George Allan, Scottish Drugs Forum’s Chair, has recently published his bi-monthly resources column in Drink and Drug News, this month looking at ‘Matters of Substance’ by Griffith Edwards.
Every so often, by virtue of orginality or depth of understanding, a book will last long in the memory: for me, Matters of Substance by Griffith Edwards (2005, Penguin) is one such text.
Edwards was, of course, one of the major figures in the field during the latter decades of the 20th century and he brings a wealth of experience to the issue of how best society should handle substances. To answer this question, he explores the history of drug use and tries to draw lessons which can inform our present approaches. Drugs for Edwards are any mind-altering substances. Tobacco is given equal weight to heroin, alcohol is considered in parallel with cocaine.
A strength of the book is its focus on the cultural contexts within which problematic use occurs and how these shift over time. Culture includes attitudes, economics and the meaningof use and how these factors shape methods of control. We still place too much emphasis on the pathology of individuals with difficulties and not enough on the forces in society which shape use and problems.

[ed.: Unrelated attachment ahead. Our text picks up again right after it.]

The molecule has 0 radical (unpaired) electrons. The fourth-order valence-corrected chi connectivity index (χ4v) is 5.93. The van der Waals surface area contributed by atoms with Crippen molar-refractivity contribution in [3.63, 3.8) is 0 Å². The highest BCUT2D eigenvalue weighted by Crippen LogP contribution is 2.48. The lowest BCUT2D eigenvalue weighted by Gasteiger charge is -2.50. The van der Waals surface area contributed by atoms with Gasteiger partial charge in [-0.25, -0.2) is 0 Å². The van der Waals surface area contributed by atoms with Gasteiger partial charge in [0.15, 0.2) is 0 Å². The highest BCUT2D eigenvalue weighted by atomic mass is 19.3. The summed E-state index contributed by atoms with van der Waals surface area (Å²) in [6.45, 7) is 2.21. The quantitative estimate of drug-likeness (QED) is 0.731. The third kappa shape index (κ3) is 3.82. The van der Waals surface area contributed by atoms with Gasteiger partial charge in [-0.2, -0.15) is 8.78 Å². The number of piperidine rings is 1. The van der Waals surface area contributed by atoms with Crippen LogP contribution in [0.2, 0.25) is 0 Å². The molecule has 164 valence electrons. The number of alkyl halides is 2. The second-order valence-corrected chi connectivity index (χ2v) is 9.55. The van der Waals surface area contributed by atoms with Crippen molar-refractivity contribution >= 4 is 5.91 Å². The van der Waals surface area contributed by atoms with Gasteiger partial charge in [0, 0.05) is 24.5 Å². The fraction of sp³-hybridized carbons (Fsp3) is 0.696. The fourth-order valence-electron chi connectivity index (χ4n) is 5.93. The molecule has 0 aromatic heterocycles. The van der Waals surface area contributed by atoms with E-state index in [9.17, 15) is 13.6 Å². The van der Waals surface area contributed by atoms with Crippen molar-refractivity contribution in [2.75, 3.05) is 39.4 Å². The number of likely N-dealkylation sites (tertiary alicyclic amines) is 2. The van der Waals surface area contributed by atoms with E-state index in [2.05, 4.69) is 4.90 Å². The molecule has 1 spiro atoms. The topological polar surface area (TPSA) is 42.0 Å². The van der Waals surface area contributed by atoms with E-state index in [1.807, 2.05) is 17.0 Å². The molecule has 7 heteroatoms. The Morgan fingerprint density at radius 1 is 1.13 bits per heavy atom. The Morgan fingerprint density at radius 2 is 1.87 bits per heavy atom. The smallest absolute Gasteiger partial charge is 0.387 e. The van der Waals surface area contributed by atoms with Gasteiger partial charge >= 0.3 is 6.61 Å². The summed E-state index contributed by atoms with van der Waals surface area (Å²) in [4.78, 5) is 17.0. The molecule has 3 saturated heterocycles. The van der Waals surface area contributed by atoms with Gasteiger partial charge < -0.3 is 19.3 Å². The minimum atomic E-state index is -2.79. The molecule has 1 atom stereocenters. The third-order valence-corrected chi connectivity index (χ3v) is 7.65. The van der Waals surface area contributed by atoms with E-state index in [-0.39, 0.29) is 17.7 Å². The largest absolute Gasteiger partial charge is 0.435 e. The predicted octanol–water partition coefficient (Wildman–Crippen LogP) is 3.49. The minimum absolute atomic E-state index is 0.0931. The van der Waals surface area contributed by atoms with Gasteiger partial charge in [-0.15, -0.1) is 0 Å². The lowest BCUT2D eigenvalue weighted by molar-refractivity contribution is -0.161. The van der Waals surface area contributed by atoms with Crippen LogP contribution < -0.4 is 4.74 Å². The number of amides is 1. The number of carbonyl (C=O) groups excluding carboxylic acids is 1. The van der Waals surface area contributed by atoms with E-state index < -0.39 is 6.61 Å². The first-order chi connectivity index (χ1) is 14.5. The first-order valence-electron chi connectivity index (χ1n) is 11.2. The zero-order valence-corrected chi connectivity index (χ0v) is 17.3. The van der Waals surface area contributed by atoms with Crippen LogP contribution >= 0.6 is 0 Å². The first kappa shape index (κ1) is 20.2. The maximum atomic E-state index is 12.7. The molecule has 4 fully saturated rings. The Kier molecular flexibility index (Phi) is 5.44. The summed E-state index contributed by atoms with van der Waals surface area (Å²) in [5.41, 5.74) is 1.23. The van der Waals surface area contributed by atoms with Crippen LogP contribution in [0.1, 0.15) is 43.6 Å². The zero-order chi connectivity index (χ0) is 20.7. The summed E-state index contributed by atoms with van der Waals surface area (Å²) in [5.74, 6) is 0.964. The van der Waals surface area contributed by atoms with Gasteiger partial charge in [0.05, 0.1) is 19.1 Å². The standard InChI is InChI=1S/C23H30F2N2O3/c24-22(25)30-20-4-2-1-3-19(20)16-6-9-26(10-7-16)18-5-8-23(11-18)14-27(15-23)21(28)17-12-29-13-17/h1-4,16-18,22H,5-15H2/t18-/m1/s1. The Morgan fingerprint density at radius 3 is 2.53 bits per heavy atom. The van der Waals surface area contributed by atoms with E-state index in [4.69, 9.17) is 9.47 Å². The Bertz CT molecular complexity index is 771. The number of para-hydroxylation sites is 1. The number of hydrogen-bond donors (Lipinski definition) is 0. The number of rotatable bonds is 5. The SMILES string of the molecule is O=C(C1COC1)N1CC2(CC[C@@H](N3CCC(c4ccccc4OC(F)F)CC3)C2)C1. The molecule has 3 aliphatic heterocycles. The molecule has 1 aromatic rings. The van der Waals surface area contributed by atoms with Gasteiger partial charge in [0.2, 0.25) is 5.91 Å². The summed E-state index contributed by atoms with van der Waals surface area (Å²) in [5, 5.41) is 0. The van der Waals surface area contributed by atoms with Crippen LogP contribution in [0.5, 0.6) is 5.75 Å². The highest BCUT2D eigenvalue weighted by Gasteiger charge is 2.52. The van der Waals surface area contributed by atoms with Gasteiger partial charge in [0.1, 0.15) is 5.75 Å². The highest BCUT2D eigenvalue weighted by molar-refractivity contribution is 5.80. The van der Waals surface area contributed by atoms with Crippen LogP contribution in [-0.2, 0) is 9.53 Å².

Edwards is particularly enlightening on why drug epidemics emerge and then decline, the latter often occurring despite, and not because of, the measures a society has taken to address them. From the UK’s opium wars with China to Malboro Man, from prohibition in the USA to the rise of psychedelics in the 1960s, Edwards describes the ebbs and flows of use and attendant policy shifts.
In the final section, Edwards draws conclusions from history regarding how best to reduce the harms. He is highly critical of our laissez-faire approaches to the damage which alcohol wreaks; this leads him to adopt the precautionary principle in respect of loosening the law, particularly in respect of class A drugs, although he does consider the arguments for aspects of decriminalisation to be worthy of further debate.
While this conservative stance is being increasingly questioned in the west, those in favour of relaxing the law would do well to test their arguments against the evidence Edwards presents. As might be expected from its author, the book is erudite but accessible, witty and full of pertinent anecdotes. It is written for the enquiring general reader but those of us in the field should never forget the lessons of history.
George Allan is chair of Scottish Drugs Forum and author of Working with Substance Users: A Guide to Effective Interventions (2014; Palgrave)